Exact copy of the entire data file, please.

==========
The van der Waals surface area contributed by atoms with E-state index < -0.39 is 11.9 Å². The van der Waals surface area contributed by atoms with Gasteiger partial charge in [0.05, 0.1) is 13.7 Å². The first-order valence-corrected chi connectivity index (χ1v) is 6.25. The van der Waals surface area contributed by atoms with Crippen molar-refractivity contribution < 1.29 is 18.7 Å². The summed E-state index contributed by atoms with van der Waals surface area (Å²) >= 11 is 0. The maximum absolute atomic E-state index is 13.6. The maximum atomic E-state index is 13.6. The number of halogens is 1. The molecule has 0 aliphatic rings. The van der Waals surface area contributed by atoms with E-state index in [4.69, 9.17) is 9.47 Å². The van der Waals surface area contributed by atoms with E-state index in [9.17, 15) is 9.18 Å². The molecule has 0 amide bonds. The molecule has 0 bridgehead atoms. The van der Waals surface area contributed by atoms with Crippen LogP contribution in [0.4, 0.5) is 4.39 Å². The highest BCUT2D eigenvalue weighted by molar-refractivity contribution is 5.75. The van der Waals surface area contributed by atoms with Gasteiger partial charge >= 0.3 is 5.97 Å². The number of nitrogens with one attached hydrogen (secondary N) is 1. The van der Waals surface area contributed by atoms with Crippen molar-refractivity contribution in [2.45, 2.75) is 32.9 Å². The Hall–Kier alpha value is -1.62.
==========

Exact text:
The van der Waals surface area contributed by atoms with E-state index < -0.39 is 11.9 Å². The van der Waals surface area contributed by atoms with Gasteiger partial charge in [0.05, 0.1) is 13.7 Å². The first-order valence-corrected chi connectivity index (χ1v) is 6.25. The van der Waals surface area contributed by atoms with Crippen molar-refractivity contribution < 1.29 is 18.7 Å². The summed E-state index contributed by atoms with van der Waals surface area (Å²) >= 11 is 0. The maximum absolute atomic E-state index is 13.6. The maximum atomic E-state index is 13.6. The number of halogens is 1. The molecule has 0 aliphatic rings. The van der Waals surface area contributed by atoms with E-state index in [4.69, 9.17) is 9.47 Å². The van der Waals surface area contributed by atoms with E-state index in [9.17, 15) is 9.18 Å². The molecule has 0 amide bonds. The molecule has 0 bridgehead atoms. The van der Waals surface area contributed by atoms with Crippen LogP contribution in [0.4, 0.5) is 4.39 Å². The highest BCUT2D eigenvalue weighted by molar-refractivity contribution is 5.75. The van der Waals surface area contributed by atoms with Gasteiger partial charge >= 0.3 is 5.97 Å². The number of nitrogens with one attached hydrogen (secondary N) is 1. The van der Waals surface area contributed by atoms with Crippen molar-refractivity contribution in [2.45, 2.75) is 32.9 Å². The Hall–Kier alpha value is -1.62.